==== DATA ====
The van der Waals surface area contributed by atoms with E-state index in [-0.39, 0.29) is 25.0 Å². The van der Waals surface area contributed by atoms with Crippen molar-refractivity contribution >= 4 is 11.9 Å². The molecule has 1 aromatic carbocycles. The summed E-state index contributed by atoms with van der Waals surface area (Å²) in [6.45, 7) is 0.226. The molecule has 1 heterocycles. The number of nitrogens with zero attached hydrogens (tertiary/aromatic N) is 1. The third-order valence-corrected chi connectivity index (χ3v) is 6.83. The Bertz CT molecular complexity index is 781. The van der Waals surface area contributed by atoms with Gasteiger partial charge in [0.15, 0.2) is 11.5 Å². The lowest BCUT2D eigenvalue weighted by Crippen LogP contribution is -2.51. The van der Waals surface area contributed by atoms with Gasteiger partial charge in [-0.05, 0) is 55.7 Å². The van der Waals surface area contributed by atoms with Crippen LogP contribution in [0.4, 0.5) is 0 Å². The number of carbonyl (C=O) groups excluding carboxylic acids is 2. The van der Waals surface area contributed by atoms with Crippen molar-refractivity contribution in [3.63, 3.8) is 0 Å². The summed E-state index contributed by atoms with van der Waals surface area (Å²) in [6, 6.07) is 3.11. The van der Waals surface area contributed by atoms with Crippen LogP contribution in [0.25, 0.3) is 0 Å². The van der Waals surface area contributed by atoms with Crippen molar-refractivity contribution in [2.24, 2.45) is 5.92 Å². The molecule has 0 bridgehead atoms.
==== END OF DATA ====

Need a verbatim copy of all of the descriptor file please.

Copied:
The van der Waals surface area contributed by atoms with E-state index in [-0.39, 0.29) is 25.0 Å². The van der Waals surface area contributed by atoms with Crippen molar-refractivity contribution >= 4 is 11.9 Å². The molecule has 1 aromatic carbocycles. The summed E-state index contributed by atoms with van der Waals surface area (Å²) in [6.45, 7) is 0.226. The molecule has 1 heterocycles. The number of nitrogens with zero attached hydrogens (tertiary/aromatic N) is 1. The third-order valence-corrected chi connectivity index (χ3v) is 6.83. The Bertz CT molecular complexity index is 781. The van der Waals surface area contributed by atoms with Gasteiger partial charge in [0.15, 0.2) is 11.5 Å². The lowest BCUT2D eigenvalue weighted by Crippen LogP contribution is -2.51. The van der Waals surface area contributed by atoms with Gasteiger partial charge in [-0.05, 0) is 55.7 Å². The van der Waals surface area contributed by atoms with Crippen LogP contribution in [0.4, 0.5) is 0 Å². The number of carbonyl (C=O) groups excluding carboxylic acids is 2. The van der Waals surface area contributed by atoms with Crippen molar-refractivity contribution in [3.63, 3.8) is 0 Å². The summed E-state index contributed by atoms with van der Waals surface area (Å²) in [6, 6.07) is 3.11. The van der Waals surface area contributed by atoms with Crippen LogP contribution in [0.25, 0.3) is 0 Å². The van der Waals surface area contributed by atoms with Crippen molar-refractivity contribution in [2.24, 2.45) is 5.92 Å². The molecule has 0 bridgehead atoms.